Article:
Text messages small on content, big on profit

Much as I’ve tried to avoid it, text messaging has become part of our society, with an estimated 2.5 trillion messages sent in 2008. But like anybody else who’s thought long and hard about the perils of texting, I’ve found myself wondering: why’s it so expensive? The major providers charge around $0.20 for sending these tiny messages that are just 160 characters.

Meanwhile, the same companies are sending a higher volume of far more complicated voice data every single day for prices that are far less. Furthermore, if you buy your messages in bulk—AT&T’s $5 for 200 messages, for example—it lowers the price per message to almost a tenth of what individual messages cost. Which makes text messaging almost pure profit for the wireless companies—especially if you don’t use the full amount of messages you pay for.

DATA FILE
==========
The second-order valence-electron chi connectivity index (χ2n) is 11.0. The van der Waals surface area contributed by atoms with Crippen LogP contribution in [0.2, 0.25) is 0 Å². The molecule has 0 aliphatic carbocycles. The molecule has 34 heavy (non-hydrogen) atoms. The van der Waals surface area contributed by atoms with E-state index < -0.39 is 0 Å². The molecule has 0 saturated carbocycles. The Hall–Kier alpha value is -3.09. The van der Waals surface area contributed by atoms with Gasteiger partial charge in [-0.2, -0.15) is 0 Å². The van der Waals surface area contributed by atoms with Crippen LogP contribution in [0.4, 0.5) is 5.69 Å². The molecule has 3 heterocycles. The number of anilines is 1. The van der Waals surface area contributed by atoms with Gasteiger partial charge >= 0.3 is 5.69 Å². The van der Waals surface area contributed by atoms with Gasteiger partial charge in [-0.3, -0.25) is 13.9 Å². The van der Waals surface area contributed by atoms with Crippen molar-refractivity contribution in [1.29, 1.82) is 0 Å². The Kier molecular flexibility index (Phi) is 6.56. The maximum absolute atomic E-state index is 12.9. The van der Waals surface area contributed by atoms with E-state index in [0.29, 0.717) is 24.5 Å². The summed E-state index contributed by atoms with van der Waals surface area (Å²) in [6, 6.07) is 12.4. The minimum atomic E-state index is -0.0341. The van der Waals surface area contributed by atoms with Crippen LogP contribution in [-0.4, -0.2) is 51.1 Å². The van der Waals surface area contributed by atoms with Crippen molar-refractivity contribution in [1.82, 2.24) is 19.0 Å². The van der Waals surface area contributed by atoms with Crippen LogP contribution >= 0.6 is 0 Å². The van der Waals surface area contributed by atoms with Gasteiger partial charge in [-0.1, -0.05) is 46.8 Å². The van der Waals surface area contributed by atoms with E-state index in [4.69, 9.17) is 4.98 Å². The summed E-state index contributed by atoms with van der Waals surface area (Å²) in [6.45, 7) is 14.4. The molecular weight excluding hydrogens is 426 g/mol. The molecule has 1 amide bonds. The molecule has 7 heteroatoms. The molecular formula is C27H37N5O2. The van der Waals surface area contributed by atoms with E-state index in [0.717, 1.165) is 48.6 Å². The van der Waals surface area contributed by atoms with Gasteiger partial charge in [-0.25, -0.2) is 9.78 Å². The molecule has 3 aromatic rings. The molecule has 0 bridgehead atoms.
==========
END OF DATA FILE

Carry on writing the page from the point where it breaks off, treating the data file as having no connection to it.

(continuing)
The real question, of course, is how much does text messaging cost the wireless companies? Well, according to a professor of computer science at the University of Waterloo in Canada, that cost is next to nothing. Turns out that not only is sending the text messages extremely cheap, it also uses bandwidth called “control channels" which are there to manage the operations of the network. That space is set aside, regardless of whether or not it’s being used (think of it as an empty carpool lane at rush hour).

It’s hard to say whether or not this situation will change in the foreseeable future: with just four companies dominating the U.S. wireless industry, competition is not exactly running rampant. This recent round of questions, however, was provoked by a letter to the providers from Senator Herb Kohl of Wisconsin, and around twenty class action lawsuits have been filed against the carriers claiming price-fixing.

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